In the previous week’s Pirates Roundtable, the Starting Rotation wasn’t selected for “Which position do the Pirates need to upgrade the most this offseason?”, but that doesn’t mean it shouldn’t be an area of focus.
As has been mentioned before, I am of the opinion that it would behoove the Pittsburgh Pirates to acquire two starting pitchers to fill out a rotation that includes JT Brubaker, Roansy Contreras, and Mitch Keller.
On Monday, Fangraphs writer Ben Clemens released his 2023 Top 50 Free Agents, complete with contract estimates. One thing that interested me was the amount of projected salaries in the $10M-$15M AAV (Average Annual Value) range, which is where I think the Pirates should seek to upgrade.
A pitcher such as Chris Bassitt is projected by Clemens at three years for $51M. That is a little on the “steeper” side, and Bassitt would be someone I’d imagine will be chasing World Series opportunities. Jose Quintana is only a month older than Bassitt, and is projected at two years for $24M while seemingly open to an opportunity at being a mentor to young pitchers.
The reality is that there are going to be more Bassitt’s than there are Quintana’s, so I want to focus on a couple other names for individually specific reasons that each have their own risks.
Beginning with Mike Clevinger. What I’m about to say will likely turn a lot away, as such with the case of Roberto Perez (a lot of Guardians ties going on here), but Clevinger hasn’t been able to stay healthy for the life of him.
Between 2017 to 2019, Clevinger pitched 447.2 innings for the Cleveland Guardians and amassed 10.8 fWAR. From 2020 through the 2022 season, he threw only 156 innings and amassed 1.1 fWAR.
For what it’s worth, Roberto Perez caught Clevinger for 238 IP in Cleveland with a 2.50 ERA. This could be part of a step-by-step process of rolling one signing into the next.
A full season removed from Tommy John surgery, there’s a good chance Mike Clevinger would be open to a bounce back contract as Clemens has him projected for 1 year at $9M. Pirates could add incentives and tack on an option while affording the opportunity for a definitive rotation spot.
With a clean bill of health, Clevinger could reclaim his previous form just as another injury-riddled Cleveland Guardians pitcher (you thought I was done with Cleveland mentions) Carlos Carrasco did with the New York Mets in 2022.
Leaning on the opportunity for a definitive rotation spot is the basis for the next two names: Ross Stripling and Zach Eflin.
Stripling is projected to receive $30M over three years while Eflin is projected for one year at $9M.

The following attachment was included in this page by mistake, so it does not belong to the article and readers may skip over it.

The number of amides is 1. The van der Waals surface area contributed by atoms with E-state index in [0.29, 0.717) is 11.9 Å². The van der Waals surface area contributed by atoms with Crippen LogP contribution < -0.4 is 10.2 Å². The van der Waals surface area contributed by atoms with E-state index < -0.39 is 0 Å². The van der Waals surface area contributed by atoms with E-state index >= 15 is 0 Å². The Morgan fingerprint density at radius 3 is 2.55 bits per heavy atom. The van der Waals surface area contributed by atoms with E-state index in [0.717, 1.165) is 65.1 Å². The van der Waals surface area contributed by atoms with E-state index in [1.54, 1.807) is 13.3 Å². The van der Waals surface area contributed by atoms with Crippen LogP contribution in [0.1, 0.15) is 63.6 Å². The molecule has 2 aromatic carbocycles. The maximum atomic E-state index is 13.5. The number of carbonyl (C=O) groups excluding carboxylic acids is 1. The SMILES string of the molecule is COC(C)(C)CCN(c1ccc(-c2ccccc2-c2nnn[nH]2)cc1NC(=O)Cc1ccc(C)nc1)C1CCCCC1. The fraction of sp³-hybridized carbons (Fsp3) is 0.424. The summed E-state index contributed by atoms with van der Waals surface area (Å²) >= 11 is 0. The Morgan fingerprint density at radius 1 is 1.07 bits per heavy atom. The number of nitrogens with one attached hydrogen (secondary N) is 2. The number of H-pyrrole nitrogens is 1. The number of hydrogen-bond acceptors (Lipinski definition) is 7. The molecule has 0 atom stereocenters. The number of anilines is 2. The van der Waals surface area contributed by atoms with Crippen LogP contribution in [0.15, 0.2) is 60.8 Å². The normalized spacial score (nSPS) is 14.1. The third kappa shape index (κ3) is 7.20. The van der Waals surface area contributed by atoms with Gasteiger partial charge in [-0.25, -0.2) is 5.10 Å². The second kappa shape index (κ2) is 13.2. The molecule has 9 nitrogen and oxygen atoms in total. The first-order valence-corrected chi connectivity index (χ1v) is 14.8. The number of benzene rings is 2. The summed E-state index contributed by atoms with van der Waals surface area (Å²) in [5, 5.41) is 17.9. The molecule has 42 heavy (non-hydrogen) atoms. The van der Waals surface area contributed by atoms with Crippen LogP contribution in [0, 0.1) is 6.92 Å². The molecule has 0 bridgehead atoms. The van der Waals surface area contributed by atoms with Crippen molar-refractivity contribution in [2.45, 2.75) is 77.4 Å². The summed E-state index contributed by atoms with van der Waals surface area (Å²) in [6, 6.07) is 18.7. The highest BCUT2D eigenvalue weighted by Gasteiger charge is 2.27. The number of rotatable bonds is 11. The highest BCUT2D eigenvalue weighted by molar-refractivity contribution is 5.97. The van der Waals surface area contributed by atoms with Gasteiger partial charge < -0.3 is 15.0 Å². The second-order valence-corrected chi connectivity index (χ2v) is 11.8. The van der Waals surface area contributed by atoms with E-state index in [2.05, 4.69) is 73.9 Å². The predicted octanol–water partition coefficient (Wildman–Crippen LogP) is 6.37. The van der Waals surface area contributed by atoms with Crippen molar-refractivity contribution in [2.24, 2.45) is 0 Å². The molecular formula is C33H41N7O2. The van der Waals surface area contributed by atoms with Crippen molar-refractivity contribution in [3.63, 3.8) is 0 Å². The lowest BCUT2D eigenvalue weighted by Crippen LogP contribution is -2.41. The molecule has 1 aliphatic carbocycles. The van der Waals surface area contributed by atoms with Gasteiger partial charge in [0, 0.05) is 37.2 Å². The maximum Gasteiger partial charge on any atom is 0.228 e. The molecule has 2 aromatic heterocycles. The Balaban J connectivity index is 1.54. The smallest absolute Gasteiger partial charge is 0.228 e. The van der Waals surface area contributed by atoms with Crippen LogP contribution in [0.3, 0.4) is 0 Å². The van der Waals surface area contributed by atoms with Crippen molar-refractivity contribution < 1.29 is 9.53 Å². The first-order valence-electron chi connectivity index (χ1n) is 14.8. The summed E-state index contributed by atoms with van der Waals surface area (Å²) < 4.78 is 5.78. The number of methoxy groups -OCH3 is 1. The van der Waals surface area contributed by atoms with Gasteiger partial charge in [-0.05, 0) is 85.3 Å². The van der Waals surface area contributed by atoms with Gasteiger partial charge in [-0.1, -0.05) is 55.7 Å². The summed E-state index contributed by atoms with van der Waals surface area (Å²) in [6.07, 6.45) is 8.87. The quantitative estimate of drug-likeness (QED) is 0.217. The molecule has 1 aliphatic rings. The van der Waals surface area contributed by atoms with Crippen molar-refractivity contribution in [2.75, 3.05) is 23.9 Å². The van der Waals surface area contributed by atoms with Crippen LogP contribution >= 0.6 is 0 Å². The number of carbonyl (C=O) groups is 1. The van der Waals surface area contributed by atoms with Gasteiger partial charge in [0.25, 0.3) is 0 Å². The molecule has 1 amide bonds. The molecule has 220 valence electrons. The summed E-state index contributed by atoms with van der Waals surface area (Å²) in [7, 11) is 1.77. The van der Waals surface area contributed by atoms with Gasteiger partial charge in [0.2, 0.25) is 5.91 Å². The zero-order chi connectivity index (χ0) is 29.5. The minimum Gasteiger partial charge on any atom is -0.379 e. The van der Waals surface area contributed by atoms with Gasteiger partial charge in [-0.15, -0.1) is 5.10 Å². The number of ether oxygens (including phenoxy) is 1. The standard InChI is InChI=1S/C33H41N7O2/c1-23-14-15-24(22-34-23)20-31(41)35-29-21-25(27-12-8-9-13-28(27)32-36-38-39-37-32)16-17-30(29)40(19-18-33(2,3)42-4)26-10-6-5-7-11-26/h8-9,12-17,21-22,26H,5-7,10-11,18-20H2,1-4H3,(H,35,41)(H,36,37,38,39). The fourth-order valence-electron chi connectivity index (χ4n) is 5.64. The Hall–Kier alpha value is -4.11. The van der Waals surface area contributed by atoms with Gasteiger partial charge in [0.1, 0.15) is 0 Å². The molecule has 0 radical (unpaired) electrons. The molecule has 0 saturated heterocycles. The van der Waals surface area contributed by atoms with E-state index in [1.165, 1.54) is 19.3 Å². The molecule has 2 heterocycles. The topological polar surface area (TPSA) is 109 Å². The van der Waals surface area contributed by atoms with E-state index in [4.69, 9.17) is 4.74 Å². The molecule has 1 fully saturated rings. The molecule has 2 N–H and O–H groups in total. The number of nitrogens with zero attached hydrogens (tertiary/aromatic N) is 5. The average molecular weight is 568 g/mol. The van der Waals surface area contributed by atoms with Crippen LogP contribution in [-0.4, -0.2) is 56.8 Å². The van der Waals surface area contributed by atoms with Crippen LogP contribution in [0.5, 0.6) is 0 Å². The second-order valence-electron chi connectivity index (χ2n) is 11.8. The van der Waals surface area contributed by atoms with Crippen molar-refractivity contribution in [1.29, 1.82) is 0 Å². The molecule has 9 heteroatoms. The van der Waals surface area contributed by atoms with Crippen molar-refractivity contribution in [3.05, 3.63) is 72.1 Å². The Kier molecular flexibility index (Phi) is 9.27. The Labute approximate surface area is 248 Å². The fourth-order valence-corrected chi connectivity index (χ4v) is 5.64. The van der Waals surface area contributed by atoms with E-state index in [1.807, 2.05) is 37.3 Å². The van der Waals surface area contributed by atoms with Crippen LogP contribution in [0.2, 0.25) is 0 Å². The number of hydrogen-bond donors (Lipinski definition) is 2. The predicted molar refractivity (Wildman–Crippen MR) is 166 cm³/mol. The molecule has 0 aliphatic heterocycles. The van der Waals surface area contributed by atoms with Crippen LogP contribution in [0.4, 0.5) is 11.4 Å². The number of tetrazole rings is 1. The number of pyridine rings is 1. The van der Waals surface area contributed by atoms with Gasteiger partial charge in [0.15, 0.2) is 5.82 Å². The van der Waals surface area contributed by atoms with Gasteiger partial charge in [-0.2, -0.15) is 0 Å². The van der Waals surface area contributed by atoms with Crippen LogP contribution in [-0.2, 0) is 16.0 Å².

Over his seven year MLB career, Stripling has made 204 appearances with only 104 of those coming as a starter. He has eclipsed 20 starts in a full season only twice, falling one start short in 2021. Stripling is coming off his best season as a pro (3.1 fWAR) and will likely be looking to parlay it into a multi-year payday entering his age 33 season. The Pirates could be the team that gives him assurance of getting the ball every fifth day.
Zach Eflin on the other hand has spent the majority of his MLB career in the Philadelphia Phillies rotation, with 2022 being the first year he saw a more extended bullpen role. Unlike Stripling, Eflin will only be entering his age 29 season and more interested in building value. A situation where the Pirates could entice him with a clear starter spot while tacking on incentives and/or an option.
The last name I’m bringing up is Andrew Heaney who is projected for one year at $12M. Heaney has battled inconsistency and injuries over the last few years. He’s also had issues with given up the long ball over his career.
That being said, his K numbers really jumped in 2022 when he was healthy for the Los Angeles Dodgers. Heaney’s Baseball Savant page shows a pitcher that was 97th percentile in K%, 96th percentile Whiff%, and 96th percentile Chase Rate.
As would be the case with most of the names in what should be the Pirates price range, Heaney comes with risks. But I think the potential upside they would be acquiring with his 2022 metrics makes him worth the risk.
Within reason, who are some targets you’d like to see the Pirates focus on? Be it a free agent or a trade acquisition.
After some research for this article, I like the idea of seeing if Roberto Perez could sway Mike Clevinger, then signing one after the other before the ink dries.
Raised in Cranberry Twp, PA, Jeff attended Kent State University and worked in Cleveland and Pittsburgh, before moving to New Orleans in September of 2012. His background is as an Engineering Designer, but he has always had a near unhealthy passion for Pittsburgh sports. Hockey and Baseball are his 1A and 1B, combined with his mathematical background, it's led to Jeff's desire in diving into analytics. Jeff is known as Bucs'N'Pucks in the comments, and began writing for Pirates Prospects in 2022 after contributing so many useful bits of information in the comment section.